This article first appeared in the January 15, 1967 issue of The Standard Bearer, under the rubric "Trying the Spirits". It was written by Rev.Robert C. Harbach, a PRC minister.
It is a distinction of Dispensationalism, not of Reformed truth, to speak of spiritual blessings and temporal blessings. The distinction is made because it is mistakenly believed that God makes promises that apply to all men without exception, and that He has blessings for all men, if not spiritual, then temporal. But the promises of God are all made exclusively in Christ. Not one of them can be of any good to those outside of Christ. There is no favor of God shown outside of Christ.
To put it more pointedly, there is no favor of God shown to any apart from the Cross. Outside of the purchased mercies of Calvary, there is no favor shown men. To speak of special mercies in Calvary and common mercies outside Calvary is plain Modernism. Any outside of Christ are out of the favor of God. He has such in His view only as the objects of His wrath. There is no place of refuge or hope for a man except in Christ. If it be asked, "Does not God do many good things to all men, including those outside of Christ, sending rain upon the just and the unjust, and filling even the wicked with food and gladness?" (See Ps. 17:14and Acts 14:17). This is true. But those good gifts are not blessings to the wicked. The Lord says they are not inProv. 3:32-35. The righteous enjoy His secret, but the froward are an abomination to Him. "The curse of the Lord is in the house of the wicked: but He blesseth the habitation of the just." Those outside of Christ He scorns, "but He gives grace to the lowly," not to the wicked. The wise shall experience glory, but fools shame. Good gifts, according to this Word of God, are common, but not blessings. Good gifts to the righteous are blessings, but to the wicked they are like food given to bullocks prepared. for the day of slaughter (cp.Jer. 12:3 with Jas. 5:5). Temporal gifts do not make temporal blessings. For blessings are not temporal; they are spiritual. Temporalities are common; but mercies are particular.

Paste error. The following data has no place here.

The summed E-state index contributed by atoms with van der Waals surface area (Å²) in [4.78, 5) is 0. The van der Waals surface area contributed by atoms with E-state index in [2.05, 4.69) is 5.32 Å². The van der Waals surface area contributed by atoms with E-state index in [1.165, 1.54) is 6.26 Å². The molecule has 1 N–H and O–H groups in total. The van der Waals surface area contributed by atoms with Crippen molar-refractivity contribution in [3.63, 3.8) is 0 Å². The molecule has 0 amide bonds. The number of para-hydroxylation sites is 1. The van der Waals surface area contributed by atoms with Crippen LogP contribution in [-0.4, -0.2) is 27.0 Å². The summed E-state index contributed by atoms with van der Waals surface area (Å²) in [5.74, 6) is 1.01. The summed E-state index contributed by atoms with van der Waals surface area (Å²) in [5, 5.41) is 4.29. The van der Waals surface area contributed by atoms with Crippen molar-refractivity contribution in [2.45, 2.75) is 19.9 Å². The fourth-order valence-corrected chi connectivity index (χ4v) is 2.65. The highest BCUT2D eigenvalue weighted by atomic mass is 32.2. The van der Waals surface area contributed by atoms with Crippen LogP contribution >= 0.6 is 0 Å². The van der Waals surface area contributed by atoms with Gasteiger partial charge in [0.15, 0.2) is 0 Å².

One of the greatest promises of God of the highest spiritual order is found in Heb. 13:5, where we read, "for He hath said, 'I will never leave thee, nor forsake thee.' " Now, who would conceive of this promise as for the Jews, and not for the Church? Yet to whom was this precious promise first given'? To Jews - Moses and Joshua (cp. Deut. 31:6 with Josh. 15). This proves that there are evangelical promises in the Old Testament, and that, according to the writer of the Epistle to the Hebrews, they are for the one Church of all ages. (cp.Heb. 12:22-24 with 13:5-6, marg. refs.). Now, let not Dispensationalists object here to say we are "spiritualizing" in such a way that we, the Church, take all the blessings of Scripture, and leave all the curses to the Jews, that we thus rob the Jews. For all the Jews who have but the faith of Abraham are with us partakers of the same promises. We do not rob them of anything. Rather, Dispensationalism, by its very nature, makes its adherents religious thieves who rob believers, the Church, whether Jew or Gentile, of the comfort meant for them in the gracious promises of the Old Covenant.